On September 5, 2012, the U.S. Court of Appeals for the 11th Circuit overruled, in part, a dismissal of a class action filed first in Florida state court (then removed to federal court), which action arose out of the theft of two unencrypted laptops (Resnick v. AvMed, No. 11-13694). The laptops of AvMed, a managed care organization, contained protected health information and personally identifiable information for approximately 1.2 million current and former members. Plaintiffs’ class action alleged that an unknown third party used the information for fraudulent purposes 10 to 14 months after the theft. AvMed moved to dismiss the class complaint, which the district court granted on the grounds that plaintiffs failed to state a cognizable injury. Specifically, the district court reasoned that plaintiffs sought to “predicate recovery upon a mere specter of injury: a heightened likelihood of identity theft.”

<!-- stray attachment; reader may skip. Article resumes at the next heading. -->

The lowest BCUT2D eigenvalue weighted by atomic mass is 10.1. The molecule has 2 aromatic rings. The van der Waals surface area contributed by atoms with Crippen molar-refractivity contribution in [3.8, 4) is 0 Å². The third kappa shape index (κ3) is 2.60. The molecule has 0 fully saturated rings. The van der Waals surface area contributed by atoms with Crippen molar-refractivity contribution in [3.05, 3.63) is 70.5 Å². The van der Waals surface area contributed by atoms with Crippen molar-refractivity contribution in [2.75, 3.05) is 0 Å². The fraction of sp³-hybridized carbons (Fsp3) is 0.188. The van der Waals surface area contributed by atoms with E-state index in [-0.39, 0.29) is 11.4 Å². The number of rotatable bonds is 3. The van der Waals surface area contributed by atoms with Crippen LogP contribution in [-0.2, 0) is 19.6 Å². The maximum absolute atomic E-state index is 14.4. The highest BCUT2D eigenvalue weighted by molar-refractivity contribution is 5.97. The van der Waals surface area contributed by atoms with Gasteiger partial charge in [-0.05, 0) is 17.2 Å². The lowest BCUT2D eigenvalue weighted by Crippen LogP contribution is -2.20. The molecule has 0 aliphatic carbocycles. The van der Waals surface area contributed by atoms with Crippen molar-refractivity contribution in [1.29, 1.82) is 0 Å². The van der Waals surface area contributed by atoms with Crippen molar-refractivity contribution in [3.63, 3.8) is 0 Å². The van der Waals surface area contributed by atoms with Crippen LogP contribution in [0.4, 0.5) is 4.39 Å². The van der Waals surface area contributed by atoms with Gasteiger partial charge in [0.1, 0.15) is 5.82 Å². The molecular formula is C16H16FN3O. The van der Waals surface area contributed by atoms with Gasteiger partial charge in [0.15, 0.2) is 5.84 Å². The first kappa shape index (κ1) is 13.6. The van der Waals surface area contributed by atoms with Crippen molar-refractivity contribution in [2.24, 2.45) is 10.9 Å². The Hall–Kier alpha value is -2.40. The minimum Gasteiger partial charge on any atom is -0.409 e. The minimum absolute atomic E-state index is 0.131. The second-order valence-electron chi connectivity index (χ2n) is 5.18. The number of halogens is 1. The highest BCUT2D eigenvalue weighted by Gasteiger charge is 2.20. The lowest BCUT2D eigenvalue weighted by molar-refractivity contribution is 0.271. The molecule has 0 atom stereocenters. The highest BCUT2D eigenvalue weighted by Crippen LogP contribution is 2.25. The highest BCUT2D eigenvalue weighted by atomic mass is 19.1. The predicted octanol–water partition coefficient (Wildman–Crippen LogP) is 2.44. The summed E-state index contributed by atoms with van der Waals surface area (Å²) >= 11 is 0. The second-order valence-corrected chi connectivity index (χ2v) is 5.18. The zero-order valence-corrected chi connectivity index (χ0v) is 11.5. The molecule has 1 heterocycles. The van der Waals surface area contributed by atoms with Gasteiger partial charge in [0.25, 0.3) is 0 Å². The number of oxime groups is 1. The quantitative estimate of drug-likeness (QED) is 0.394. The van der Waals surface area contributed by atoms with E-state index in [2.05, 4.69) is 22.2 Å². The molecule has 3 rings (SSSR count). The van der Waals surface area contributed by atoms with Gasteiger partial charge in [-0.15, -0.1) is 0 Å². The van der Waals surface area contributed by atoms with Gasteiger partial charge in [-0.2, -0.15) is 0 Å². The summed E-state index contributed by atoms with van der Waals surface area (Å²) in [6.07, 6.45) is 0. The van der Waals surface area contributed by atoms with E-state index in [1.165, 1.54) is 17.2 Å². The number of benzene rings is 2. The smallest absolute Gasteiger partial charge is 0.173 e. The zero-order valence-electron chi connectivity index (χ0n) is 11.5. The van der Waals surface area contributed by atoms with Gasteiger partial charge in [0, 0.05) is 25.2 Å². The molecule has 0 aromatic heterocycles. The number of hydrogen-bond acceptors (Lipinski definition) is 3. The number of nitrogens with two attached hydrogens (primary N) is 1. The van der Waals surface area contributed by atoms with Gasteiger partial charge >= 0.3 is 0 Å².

The 11th Circuit found (after plaintiffs amended their complaint to include only parties alleging actual identity theft) that where plaintiffs allege they have become victims of identity theft and have suffered monetary damages as a result, this constitutes an injury in fact. Next, the court looked at whether plaintiffs’ injury was fairly traceable to AvMed’s actions. The court found that even a showing that a plaintiff’s injury is indirectly caused by a defendant’s actions satisfies the fairly traceable requirement and here, plaintiffs alleged that AvMed failed to secure their information, despite plaintiffs’ efforts at protecting their information and in light of the fact that they have become victims of ID theft. The court found that under Florida law, plaintiffs’ allegations that they suffered monetary loss was a cognizable injury.